During the field survey the tsunami deposits were found in two areas located in the direct proximity to small beaches in the central part of the settlement (between sites 4 and 5 in Fig. 1c). Sand and gravel washed from narrow and thin beaches were deposited along the main road (ca. 30–50 m from the shore), where the thickness of deposits exceeds 8–10 cm (Fig. 5a, b). Thin layers of tsunami deposits (3–5 cm), most probably reworked by snowmelt flow (Fig. 5e, f) were found in the saddle (playground area) between sites 4 and 7 (see Fig. 1c). The general scarcity of tsunami deposits can be explained by the geomorphology of the local coastal zone, dominated by sediment-free rocky capes and coves with narrow (7–20 m wide), gravel-dominated beaches (Fig. 2a). Apart from gravel deposits washed from local beaches, waves transported boulders which were found in the inundated terrain in two main types: groups of smaller boulders (a axis ca. 0.2–0.4 m) deposited on marine gravels along the local road and individual larger boulders (a axis over 1.0 m), washed up to 100–120 m inland between the beach and local harbour (Fig. 5b, f). In a few places we found pads of marine gravels and boulders deposited up to 100 m from the shore and surrounded by dense grass cover (Fig. 5c, d). Based on the inspection of videos taken during the event, we correlated their location with the deposition of icebergs. In comparison with other Greenlandic coastal sites transformed by a tsunami, i.e. the Paatuut 2000 tsunami (Buchwałet al., 2015), the thickness, extent, and diversity of tsunami deposits found in Nuugaatsiaq were much smaller. We attributed this to the sediment-poor beach source and predominantly rocky coastal relief with sediment-free and glacially scoured surfaces. We detected a recognizable difference in tsunami landscape modification between the areas of wave overflow covering most of the saddle in the central part of settlement (site 6, Fig. 1c) and the area of wave uprush and drainage covering the eastern part of the settlement (terrain between sites 1 and 2, Fig. 1c). In the first zone, the tsunami waves eroded material (sand, gravel, boulders) from the largest beach in the settlement and fragments of sedimentary and tundra bluffs covering rocky coastal slopes (site 4, Fig. 1c) and transported this mixed load of deposits through the settlement to the harbour (site 7, Fig. 1c). This explains the larger number of sites and zones with accumulations of tsunami deposits, signs of tsunami erosion and infrastructure destruction concentrated in this zone. In the second area, tsunami waves approached the rocky coastal zone, almost sediment free, and inundated the grassy lowland carrying mainly community litter and only a small amount of sediment, which was difficult to detect in the lush tundra vegetation inspected 2 years after the event.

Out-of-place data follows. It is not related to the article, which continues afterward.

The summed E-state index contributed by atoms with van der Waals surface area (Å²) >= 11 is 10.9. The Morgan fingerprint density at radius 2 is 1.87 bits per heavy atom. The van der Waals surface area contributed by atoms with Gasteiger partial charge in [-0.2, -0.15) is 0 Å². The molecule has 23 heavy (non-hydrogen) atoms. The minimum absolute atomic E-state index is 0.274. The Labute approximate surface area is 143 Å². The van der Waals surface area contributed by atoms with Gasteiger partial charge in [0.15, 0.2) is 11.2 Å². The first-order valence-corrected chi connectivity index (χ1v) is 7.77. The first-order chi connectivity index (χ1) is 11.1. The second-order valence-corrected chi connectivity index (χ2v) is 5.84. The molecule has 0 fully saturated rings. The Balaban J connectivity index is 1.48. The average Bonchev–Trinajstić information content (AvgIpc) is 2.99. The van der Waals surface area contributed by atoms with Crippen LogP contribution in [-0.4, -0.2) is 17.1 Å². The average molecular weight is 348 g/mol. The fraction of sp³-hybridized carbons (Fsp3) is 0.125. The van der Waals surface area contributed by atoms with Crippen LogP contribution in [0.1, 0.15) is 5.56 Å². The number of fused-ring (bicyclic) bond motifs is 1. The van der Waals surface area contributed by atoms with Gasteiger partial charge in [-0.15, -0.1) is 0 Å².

Figure 5Examples of tsunami deposits preserved in Nuugaatsiaq 2 years after the event. (a) Ca. 4–6 cm thick cover of marine gravels covering grass vegetation. (b) Up to 10 cm thick layer of tsunami deposits eroded from local beach and deposited on road and grass vegetation. (c) Melt-out material from icebergs (gravels and mud) and ca. 100 cm long boulder thrown onshore by the tsunami. (d) Deposits melted out from an iceberg washed on shore by waves; (e) rills eroded in soil and tsunami deposits by returning wave. (f) Over 100 cm long boulder moved by waves on the thin layer of gravels and eroded soil deposits. Note salty surfaces and eroded tundra rafts in the background.


It is important to note that the only two sites where terrain changes detected in the field were also traceable in GIS analyses were beach and cliffed coast (Fig. 6) located on the opposite sites of the morphological saddle in the middle of the settlement (sites 4 and 7 in Fig. 1). Other elevation changes detected between two ArcticDEM scenes were attributed to relocation of buildings as coastal landform erosion and subsequent tsunami sediment deposition were too small to be tracked in 2 m resolution terrain models (Fig. 6).

Figure 6Post-tsunami terrain change in the Nuugaatsiaq area. (a) DTM of study site on 11 September 2016 – pre-tsunami conditions. (b) DTM of study site on 19 September 2017 – post-tsunami conditions. (c) Terrain change calculated from data of two digital terrain models (DTM). The colour scale illustrates values of terrain change (Δz), where warm colours stand for an elevation decrease due to erosion, and cold colours represent an elevation increase led by the effects of deposition. Please notice that major changes in the terrain are associated with construction, destruction, or relocation of buildings. The resolution of the model (2 m) precluded detection of small-scale landscape modifications observed during the fieldwork. Two sites where both field observations and remote sensing analyses detected significant change (erosion) were the beach (site 4 in Fig. 1) and cliff edge in the harbour (site 7 in Fig. 1) on the opposite sides of the saddle (marked by red rectangles).